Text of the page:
The Russian Military Might be Ready for War, but are the People?

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Russians are still spending their lengthy winter holidays in the heart of Moscow, directly beneath the Kremlin’s gates.

The cobblestoned width of Red Square has been converted into a festive celebration teeming with revelers.


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The Population Doesn’t Want a War

A skating rink and fairground rides are available. The audience is crisscrossed by lines for gluhwein and sweet donuts.

Reminiscent Soviet music blares over the ride’s loudspeakers while small children swirl in multicolored teacups, alluding to a past those kids will never get to see.

Far Away Russian authorities are meeting with US and NATO leaders this week for tense, high-profile discussions.

Moscow wants assurances and the West questions Russia’s military deployment along the Ukrainian border. However, the danger of war appears remote and improbable in Red Square.

“Enjoy your milkshake and embrace one another,” says the narrator. I said, “cuddle each other!”

Kristina Kostova, 38, yells as she tries to shoot an Instagram-worthy shot of her 8-year-old child and 6-year-old child, who had lost the top to her smoothie.


“Who in their right mind wants a war?”

When questioned about her views on Ukraine, Kostova said, “Ukrainians are our closest friends. Our political disagreements may have an impact on us, but we don’t want to get involved in this war.”

Mikhail, her husband, interjected, “there will not be a war,” and then continued, fatalistically, “but if there is, it’s out of our control anyhow.”

On the last Saturday of the New Year period, reporters went to Red Square to see how equipped ordinary Russians were for yet another war in Ukraine.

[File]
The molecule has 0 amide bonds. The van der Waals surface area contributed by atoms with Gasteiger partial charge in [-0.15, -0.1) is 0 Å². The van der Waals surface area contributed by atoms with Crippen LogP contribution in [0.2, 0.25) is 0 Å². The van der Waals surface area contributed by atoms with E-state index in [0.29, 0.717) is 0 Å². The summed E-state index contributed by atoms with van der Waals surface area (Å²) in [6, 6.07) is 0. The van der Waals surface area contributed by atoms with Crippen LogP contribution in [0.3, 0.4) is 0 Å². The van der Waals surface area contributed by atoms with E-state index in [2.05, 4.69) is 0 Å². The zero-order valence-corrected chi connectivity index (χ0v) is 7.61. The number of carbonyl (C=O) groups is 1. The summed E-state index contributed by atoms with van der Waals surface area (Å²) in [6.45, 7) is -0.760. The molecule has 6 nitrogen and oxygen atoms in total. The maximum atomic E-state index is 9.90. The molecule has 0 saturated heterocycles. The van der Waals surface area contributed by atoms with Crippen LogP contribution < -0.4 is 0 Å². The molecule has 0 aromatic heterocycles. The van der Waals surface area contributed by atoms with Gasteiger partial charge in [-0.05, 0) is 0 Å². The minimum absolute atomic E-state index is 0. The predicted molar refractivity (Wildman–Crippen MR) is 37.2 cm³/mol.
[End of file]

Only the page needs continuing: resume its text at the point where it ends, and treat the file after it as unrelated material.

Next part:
For weeks, President Vladimir Putin has been mobilizing soldiers and laying the groundwork for conflict on Russian state media.

State-sponsored political discussion programs caution that Ukraine is becoming more militaristic, driven on by the Westerners and Russo-phobia amongst some Ukrainians.

Ukraine is Fighting Back

Ukrainians ripping down Soviet statues have been seen on Russian television. It’s part of a new trend of statue desecration in Ukraine.

This summer, citizens of Lviv, in western Ukraine, desecrated a monument commemorating the Soviet Army’s defeat over Nazi Germany, a triumph revered in Russia.

In one program, TV anchors said, “Everything that is somehow related with the Soviet era in Russia is susceptible to either public humiliation or annihilation in Ukraine.”

Then, on the night of Russia’s biggest vacation of the year, Putin released a series of requests that the West mistook for an ultimatum.

If Putin carries through on his warnings, it will be the Russian military’s third major commitment in Ukraine (though the operations have not always been confirmed by the Kremlin).

The first came in February 2014, when Putin dispatched forces to capture Crimea, a picturesque peninsula known for its hot, rocky shores and summer programs by most Russians.

Later that year, ethnic Russian rebels in the coal-mining area of Donbas took control.

They declared separate nations in the Donetsk and Luhansk areas, sparking the second major outbreak of warfare.

With Russia’s help, Russian-backed insurgents drove Ukrainian soldiers out.